FIG. 3 shows a Table identifying statistical parameters derived from defined time intervals and associated electrophysiological functions, according to invention principles.

FIG. 4 shows time intervals between a first peak of a first ECG wave type occurring in a first heart cycle and a second peak of a different second ECG wave type occurring in a successive sequential different heart cycle, according to invention principles.

FIG. 5 illustrates frequency spectral analysis of time intervals between a first peak occurring in a first heart cycle and a second peak occurring in a successive sequential different heart cycle, according to invention principles.

FIG. 6 shows healthy and pathological spectral frequency distributions of a portion of an ECG signal showing frequency peak variation used to detect pathology, according to invention principles.

FIG. 7 shows a flowchart of a method for patient electrophysiological parameter calculation and cardiac arrhythmia detection and characterization, according to invention principles.

FIG. 8 illustrates myocardial infarction detection, according to invention principles.

FIG. 9 shows a flowchart of a process used for analyzing cardiac electrophysiological signals, according to invention principles.

FIG. 10 shows a flowchart of a process used for frequency analysis of cardiac electrophysiological signals, according to invention principles.

DETAILED DESCRIPTION OF THE INVENTION

A system analyzes and characterizes cardiac electrophysiological signals (including surface ECG signals and intra-cardiac electrograms) to identify pathology related signal distortion based on signal portion interval timing and frequency, analysis. The system analyzes and monitors atrial and ventricular signal portion time interval and frequency associated parameters and performs statistical evaluation of these parameters, including variation and variability calculation to determine an accurate time, location and severity of cardiac pathology and events.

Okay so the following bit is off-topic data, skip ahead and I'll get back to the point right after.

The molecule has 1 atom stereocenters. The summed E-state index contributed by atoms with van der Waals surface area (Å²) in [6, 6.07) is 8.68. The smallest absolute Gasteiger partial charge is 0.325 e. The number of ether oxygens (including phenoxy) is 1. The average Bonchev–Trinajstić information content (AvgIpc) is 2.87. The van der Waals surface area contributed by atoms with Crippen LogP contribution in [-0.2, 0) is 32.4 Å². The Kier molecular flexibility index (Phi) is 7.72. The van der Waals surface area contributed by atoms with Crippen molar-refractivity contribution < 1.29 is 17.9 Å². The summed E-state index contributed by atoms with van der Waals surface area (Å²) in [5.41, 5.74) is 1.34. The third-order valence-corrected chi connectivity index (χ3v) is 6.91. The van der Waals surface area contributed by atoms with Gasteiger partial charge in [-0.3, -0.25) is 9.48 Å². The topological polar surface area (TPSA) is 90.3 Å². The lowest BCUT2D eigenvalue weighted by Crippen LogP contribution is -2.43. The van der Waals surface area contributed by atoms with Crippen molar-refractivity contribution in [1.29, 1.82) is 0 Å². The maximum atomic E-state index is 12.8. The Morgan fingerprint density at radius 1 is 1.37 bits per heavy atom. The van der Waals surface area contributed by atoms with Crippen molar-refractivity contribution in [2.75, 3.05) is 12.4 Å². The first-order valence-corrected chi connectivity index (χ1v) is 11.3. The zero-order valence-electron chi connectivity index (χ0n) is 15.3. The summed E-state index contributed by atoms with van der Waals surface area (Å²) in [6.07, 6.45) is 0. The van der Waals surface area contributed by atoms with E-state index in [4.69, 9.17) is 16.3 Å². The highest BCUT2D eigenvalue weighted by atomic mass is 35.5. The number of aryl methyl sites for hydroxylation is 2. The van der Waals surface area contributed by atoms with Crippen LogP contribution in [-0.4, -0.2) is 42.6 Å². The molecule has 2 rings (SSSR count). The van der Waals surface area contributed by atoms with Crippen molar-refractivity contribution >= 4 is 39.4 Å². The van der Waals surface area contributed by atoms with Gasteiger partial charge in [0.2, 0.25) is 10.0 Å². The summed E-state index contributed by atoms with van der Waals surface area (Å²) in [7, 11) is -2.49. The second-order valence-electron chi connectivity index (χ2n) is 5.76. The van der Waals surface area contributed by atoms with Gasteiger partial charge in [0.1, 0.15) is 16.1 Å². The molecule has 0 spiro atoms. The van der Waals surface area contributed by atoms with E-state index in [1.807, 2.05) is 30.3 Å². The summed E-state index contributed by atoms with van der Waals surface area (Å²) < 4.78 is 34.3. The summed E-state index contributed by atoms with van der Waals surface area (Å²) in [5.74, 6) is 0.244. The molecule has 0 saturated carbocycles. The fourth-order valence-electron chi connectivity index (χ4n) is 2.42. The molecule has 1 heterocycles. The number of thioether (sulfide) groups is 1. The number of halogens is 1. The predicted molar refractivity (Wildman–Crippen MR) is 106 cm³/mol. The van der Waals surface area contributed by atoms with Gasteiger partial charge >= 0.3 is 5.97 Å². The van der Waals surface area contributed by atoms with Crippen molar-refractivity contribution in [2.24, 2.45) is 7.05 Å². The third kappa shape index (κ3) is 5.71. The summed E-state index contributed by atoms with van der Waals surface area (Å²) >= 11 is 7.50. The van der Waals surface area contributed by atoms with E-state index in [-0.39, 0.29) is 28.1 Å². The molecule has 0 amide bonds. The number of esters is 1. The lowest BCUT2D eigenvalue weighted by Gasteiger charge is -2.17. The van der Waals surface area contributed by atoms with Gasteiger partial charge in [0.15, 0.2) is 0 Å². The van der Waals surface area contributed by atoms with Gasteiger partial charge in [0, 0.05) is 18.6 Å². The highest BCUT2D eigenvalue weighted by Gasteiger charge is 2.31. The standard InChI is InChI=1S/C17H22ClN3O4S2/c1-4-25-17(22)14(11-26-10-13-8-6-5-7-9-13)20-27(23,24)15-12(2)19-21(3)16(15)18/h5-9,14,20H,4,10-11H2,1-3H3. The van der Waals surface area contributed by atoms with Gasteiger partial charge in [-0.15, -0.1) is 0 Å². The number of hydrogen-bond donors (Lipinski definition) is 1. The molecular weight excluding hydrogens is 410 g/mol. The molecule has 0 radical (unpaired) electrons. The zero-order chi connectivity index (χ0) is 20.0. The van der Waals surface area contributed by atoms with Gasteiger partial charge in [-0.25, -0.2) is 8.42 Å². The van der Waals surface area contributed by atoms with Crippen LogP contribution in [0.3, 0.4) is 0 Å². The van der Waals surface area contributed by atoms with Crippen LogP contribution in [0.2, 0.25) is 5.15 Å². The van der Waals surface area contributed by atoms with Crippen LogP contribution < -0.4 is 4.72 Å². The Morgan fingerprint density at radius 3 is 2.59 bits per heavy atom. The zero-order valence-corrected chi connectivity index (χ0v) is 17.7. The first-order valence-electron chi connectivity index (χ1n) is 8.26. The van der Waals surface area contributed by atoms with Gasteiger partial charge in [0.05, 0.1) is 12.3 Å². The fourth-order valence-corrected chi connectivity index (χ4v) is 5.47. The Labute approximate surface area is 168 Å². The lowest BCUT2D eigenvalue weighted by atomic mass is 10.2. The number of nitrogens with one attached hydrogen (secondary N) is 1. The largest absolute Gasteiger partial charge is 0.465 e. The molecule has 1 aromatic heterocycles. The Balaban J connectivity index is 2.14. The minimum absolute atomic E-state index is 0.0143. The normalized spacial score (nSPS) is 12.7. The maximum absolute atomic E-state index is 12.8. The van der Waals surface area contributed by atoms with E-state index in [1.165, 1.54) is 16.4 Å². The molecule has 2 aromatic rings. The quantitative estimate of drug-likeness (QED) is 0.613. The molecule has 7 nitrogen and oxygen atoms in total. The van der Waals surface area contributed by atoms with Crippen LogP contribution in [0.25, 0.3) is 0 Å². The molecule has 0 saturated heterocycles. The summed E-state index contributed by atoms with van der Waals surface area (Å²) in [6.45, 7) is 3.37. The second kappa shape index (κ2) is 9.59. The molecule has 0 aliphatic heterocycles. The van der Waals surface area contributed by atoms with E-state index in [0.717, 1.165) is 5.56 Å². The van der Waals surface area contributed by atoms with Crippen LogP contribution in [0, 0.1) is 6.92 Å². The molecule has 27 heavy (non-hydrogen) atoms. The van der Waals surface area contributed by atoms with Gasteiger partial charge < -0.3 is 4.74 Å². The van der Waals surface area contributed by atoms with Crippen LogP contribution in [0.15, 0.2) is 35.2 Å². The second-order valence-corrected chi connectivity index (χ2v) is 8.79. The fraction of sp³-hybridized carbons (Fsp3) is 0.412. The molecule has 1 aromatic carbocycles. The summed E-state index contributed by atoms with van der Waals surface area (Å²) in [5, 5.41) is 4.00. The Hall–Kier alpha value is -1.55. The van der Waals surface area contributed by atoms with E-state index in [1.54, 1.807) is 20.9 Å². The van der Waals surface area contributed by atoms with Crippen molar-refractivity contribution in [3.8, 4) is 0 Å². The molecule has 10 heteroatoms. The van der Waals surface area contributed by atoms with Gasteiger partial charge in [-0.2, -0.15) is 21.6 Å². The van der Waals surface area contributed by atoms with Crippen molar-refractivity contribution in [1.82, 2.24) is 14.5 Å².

Cardiac abnormalities and pathological symptoms are often slowly emerging. Some cardiac arrhythmias are non-symptomatic and usually last a period of time before abnormal electrophysiological signal changes are exhibited (in an ECG and ICEG signal), such as ST segment elevation for more than 0.1 mV indicating ischemia. In addition, different kinds of cardiac diseases may affect different parts of cardiac tissue, such as atrial fibrillation distortion a P wave, myocardial ischemia distortion of an ST segment level. A system analyzes a cardiac electrophysiological signal portion interval, between corresponding cycle points of the same type, that spans multiple sequential heart cycles. The system also analyzes a cardiac electrophysiological signal portion interval, between different cycle points, that spans multiple sequential heart cycles. Thereby the system identifies pathology related signal distortion based on signal portion time interval and frequency, analysis. The system analyzes and monitors atrial and ventricular signal portion interval time and frequency associated parameters and performs statistical evaluation of these parameters, including variation and variability to determine an accurate time, location and severity of cardiac pathology and events. The system detects events occurring between different cardiac chambers, tissues, signal segments, function components and timing phases. In most cardiac arrhythmia cases, pathologies and arrhythmias are exhibited by signal fluctuation and distortion. For example, usually there is a period of time (seconds to hours) with cardiac signal and electrophysiological activity variability before occurrence of a life threatening event. Hence rapid analysis of cardiac signals and response within a limited time portion is desirable for diagnosis and detection.